Christmas parlor games
Or activities to entertain your family and avoid holiday meltdowns
Christmas is a time for parties and games — the more the merrier.
Back in the days when people had parlors and had to make up their own entertainment, parlor games were a fun pastime. Remember the scene in "A Christmas Carol" when they played The Minister's Cat?
You, too, can have that same old-fashioned fun with some of these holiday games.
In other words
Can you guess the names of these Christmas songs?
1. Tucked into a desolate point halfway to spring
2. Winged beings belonging to effulgent kingdoms.
3. A chocolate-covered cake blithely floating above.
4. Questions come to me while I aimlessly rove.
5. A special winter day devoid of any color.
6. Ascend, Oh crook user and come after.
7. I won't be off in some distant place when it's time to open presents.
8. The smog-less bewitching hour arrived.
9. Leave and do an elevated broadcast.
10. That exiguous hamlet south of the holy city.
11. Oh, member of the round table with missing areas.
12. Cup-shaped instruments fashioned of a whitish metallic element.
13. May the Deity bestow an absence of fatigue to mild male humans.
14. Obese personification fabricated of compressed mounds of minute crystals.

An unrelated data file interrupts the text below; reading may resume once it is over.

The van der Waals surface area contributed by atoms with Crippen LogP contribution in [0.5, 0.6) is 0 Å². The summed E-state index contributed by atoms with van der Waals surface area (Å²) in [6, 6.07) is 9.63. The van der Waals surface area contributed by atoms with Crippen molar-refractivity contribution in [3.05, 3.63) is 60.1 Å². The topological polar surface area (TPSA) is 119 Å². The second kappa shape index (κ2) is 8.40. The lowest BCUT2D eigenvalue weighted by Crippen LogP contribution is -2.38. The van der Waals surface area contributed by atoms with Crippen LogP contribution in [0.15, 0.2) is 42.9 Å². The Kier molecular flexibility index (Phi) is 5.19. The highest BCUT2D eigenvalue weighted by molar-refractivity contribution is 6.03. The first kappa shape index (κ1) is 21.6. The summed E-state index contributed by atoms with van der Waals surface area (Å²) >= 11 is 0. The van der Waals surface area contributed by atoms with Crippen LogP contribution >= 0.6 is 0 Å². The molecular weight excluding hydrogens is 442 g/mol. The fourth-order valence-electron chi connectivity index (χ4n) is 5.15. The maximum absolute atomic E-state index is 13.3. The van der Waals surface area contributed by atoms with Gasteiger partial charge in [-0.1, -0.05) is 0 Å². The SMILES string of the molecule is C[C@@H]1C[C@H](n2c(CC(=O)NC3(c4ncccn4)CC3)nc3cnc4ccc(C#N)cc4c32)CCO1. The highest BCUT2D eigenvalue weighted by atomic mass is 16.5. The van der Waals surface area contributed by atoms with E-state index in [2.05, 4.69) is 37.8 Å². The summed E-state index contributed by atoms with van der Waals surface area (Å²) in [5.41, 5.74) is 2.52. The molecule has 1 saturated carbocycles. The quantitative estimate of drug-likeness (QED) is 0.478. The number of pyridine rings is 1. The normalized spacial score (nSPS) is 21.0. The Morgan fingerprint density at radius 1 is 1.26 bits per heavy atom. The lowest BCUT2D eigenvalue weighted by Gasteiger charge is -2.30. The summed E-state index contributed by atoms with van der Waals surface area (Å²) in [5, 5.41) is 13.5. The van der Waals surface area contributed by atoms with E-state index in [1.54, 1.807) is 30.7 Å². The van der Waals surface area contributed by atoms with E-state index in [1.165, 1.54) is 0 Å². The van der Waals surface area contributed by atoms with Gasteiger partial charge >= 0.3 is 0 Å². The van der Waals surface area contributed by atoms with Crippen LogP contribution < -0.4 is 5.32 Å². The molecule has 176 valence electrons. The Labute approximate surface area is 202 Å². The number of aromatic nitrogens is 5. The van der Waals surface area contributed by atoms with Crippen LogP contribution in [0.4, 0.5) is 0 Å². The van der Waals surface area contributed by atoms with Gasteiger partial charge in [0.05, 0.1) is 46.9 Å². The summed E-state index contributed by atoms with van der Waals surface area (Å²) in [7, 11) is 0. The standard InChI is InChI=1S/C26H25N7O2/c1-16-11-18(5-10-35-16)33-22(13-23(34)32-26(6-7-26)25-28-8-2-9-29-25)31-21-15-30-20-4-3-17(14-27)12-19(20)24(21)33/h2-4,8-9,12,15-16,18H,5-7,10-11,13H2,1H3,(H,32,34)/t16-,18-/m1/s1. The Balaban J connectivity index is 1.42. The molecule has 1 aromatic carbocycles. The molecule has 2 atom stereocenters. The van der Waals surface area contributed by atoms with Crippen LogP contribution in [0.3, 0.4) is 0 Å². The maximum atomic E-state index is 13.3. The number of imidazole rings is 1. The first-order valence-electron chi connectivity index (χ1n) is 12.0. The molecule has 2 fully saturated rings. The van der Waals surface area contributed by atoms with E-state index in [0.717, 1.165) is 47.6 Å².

15. Tranquility upon the terrestrial sphere.
16. Listen, the celestial messengers produce harmonious sounds.
17. Nocturnal time span of unbroken quietness.
18. An emotion excited by the acquisition or expectation of good given to the terrestrial sphere.
19. Diminutive, masculine master of skin covered percussionist cylinders.
20. Move hitherward the entire assembly of those who are loyal and devout in their belief.
21. The Christmas preceding all others.
22. As the guardians of woolly animals protected their charges in the shadows of the Earth.
23. In a feeding trough for farm animals placed in a distant location.
24. 288 hours of Yuletide.
25. Do you perceive the same longitudinal pressure which stimulates my auditory sense organs?
(Answers at end of story)
Give players a paper with the following scrambled words (or make up some of your own). The player who unscrambles them all first wins the prize. Or, set a time limit, see who gets the most.